Many tropical countries are data-poor when it comes to fisheries or information on marine megafauna. To fill the data gaps and support precautionary management measures, we have conducted socio-economic assessments of a range of small-scale fisheries including on reef-associated fish, sharks, Goliath grouper and deep-water fishes. Depending on the targeted group and information needed, the surveys are shaped as pre/post, retrospective, online surveys or catch reconstructions. Results are triangulated with fisheries-independent field surveys and, where possible, market surveys to better quantify the diversity, distribution, size and demography of species landed as well as seasonality of catches and market prices. Since consumption of marine resources is not the only driver related to the value of marine wildlife, we also conduct surveys to assess the status of sawfish and dive tourism generated by whale sharks and reef sharks. Results have been used to better tailor management and conservation efforts, including legislation for reef fish spawning aggregations, MPA designation, protection of coastal and reef-associated sharks, species protection for whale sharks (Rhincodon typus) and nurse sharks (Ginglymostoma cirratum), and proposed size limits for the Goliath grouper (Epinephelus itajara) fishery.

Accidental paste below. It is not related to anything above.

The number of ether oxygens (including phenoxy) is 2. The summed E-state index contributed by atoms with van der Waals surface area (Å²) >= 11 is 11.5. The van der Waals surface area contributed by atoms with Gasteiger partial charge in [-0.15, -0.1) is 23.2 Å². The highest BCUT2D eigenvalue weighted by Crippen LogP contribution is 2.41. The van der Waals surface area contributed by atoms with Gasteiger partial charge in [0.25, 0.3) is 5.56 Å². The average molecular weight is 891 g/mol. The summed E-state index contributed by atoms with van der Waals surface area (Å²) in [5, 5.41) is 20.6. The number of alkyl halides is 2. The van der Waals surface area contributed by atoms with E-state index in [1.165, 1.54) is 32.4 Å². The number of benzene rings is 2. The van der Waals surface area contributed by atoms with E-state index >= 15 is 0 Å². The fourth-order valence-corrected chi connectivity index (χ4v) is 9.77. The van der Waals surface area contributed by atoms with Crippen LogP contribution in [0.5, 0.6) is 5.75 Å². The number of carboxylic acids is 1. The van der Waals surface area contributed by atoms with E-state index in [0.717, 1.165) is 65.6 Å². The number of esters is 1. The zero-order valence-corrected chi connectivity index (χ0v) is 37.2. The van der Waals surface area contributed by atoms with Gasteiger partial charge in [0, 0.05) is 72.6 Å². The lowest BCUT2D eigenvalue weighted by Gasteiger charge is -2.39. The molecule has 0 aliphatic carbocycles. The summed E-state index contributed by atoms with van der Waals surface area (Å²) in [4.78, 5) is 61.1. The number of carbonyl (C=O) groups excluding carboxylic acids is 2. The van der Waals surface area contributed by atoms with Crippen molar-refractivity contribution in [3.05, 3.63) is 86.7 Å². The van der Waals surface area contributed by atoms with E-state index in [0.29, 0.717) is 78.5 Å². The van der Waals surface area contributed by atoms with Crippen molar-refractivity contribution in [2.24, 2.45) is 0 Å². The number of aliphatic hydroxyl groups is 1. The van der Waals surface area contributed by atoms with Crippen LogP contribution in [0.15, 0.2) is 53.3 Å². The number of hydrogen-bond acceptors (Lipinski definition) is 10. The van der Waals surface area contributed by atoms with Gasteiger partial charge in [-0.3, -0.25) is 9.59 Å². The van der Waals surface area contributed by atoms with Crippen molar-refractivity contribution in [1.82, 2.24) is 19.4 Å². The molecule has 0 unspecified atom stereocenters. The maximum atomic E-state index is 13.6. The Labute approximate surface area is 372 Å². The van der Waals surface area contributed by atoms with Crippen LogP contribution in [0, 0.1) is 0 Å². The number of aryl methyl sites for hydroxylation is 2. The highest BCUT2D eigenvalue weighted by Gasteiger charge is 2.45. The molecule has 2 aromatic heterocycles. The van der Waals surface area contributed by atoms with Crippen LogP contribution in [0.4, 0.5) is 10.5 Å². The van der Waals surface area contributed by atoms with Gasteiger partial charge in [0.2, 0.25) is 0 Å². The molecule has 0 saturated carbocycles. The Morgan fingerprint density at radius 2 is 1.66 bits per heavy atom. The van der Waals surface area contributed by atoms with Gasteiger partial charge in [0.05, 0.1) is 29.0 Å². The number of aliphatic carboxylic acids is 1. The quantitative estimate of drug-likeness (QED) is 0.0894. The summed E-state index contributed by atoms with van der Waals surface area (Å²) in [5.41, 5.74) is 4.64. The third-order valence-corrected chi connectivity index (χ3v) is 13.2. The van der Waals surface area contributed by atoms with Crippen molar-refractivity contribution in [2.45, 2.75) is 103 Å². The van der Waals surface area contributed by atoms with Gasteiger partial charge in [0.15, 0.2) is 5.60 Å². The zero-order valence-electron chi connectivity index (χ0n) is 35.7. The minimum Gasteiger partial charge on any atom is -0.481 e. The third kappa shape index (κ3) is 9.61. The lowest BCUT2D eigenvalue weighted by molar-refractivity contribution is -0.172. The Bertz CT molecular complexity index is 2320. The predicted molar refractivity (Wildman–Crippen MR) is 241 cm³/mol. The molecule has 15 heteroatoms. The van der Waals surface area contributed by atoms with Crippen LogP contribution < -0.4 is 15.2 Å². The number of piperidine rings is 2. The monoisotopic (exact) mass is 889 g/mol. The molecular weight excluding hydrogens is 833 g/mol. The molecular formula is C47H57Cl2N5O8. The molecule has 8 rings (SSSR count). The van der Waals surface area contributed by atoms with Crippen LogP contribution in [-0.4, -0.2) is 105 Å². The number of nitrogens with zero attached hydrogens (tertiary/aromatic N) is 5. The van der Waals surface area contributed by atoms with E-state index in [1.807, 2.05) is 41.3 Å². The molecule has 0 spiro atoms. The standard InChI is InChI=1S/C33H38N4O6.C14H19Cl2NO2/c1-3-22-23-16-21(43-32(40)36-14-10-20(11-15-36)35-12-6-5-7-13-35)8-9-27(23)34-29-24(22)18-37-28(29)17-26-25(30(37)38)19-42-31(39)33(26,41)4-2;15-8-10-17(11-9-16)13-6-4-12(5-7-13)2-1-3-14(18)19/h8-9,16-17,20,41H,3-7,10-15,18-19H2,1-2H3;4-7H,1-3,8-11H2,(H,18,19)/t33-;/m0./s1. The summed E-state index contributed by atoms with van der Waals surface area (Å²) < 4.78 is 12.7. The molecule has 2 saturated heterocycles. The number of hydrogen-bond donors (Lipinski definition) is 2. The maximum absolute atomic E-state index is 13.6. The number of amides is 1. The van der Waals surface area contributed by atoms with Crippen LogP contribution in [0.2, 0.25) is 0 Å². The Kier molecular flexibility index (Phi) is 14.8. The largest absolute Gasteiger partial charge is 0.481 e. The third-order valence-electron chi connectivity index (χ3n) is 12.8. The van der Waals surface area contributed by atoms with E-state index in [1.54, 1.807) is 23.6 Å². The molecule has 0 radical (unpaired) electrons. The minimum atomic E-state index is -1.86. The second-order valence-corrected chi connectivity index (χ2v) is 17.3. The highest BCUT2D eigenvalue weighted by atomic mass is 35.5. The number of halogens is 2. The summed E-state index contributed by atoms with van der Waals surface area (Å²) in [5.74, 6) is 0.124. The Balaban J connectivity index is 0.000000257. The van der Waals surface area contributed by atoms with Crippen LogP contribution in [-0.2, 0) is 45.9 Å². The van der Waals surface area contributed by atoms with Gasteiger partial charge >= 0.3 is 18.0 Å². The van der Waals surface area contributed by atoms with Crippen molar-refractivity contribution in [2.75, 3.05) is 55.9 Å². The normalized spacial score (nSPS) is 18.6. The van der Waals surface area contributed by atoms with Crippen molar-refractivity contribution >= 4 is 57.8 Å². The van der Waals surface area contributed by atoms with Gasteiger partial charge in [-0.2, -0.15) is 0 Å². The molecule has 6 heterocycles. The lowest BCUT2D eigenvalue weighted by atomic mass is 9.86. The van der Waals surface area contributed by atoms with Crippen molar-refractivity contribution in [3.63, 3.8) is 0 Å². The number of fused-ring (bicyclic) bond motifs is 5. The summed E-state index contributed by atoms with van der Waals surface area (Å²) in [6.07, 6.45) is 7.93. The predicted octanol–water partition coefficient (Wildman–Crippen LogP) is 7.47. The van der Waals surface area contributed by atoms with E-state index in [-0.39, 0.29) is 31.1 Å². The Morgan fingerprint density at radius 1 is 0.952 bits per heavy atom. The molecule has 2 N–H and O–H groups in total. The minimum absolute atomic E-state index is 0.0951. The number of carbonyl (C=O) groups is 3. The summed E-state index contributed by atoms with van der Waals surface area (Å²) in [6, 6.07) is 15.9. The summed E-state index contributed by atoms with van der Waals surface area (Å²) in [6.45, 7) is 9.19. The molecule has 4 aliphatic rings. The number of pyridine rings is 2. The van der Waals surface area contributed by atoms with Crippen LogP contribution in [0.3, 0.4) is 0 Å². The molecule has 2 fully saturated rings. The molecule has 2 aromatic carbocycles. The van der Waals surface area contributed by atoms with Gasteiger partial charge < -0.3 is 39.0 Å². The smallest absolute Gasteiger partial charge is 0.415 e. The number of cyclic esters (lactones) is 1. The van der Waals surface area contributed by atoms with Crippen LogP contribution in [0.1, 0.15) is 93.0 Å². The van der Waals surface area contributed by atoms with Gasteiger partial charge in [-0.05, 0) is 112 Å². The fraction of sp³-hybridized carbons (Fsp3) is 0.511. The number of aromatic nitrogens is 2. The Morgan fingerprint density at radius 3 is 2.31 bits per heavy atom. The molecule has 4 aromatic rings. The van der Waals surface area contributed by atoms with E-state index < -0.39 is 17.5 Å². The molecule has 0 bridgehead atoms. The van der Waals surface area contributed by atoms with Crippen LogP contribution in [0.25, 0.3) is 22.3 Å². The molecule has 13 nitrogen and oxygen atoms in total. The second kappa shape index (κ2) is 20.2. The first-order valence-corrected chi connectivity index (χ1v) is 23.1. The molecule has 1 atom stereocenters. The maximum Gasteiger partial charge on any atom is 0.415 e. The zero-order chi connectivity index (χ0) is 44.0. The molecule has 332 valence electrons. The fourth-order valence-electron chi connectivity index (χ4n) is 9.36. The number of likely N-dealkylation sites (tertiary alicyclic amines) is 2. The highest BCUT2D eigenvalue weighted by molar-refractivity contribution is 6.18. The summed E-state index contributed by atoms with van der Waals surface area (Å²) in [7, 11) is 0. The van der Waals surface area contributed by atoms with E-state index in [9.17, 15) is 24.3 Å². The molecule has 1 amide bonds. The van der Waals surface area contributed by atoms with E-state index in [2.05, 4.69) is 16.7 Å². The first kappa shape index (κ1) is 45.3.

Like it or not, the international trade of shark and ray products is a world-wide industry. Countries that plan to export shark meat, fins, or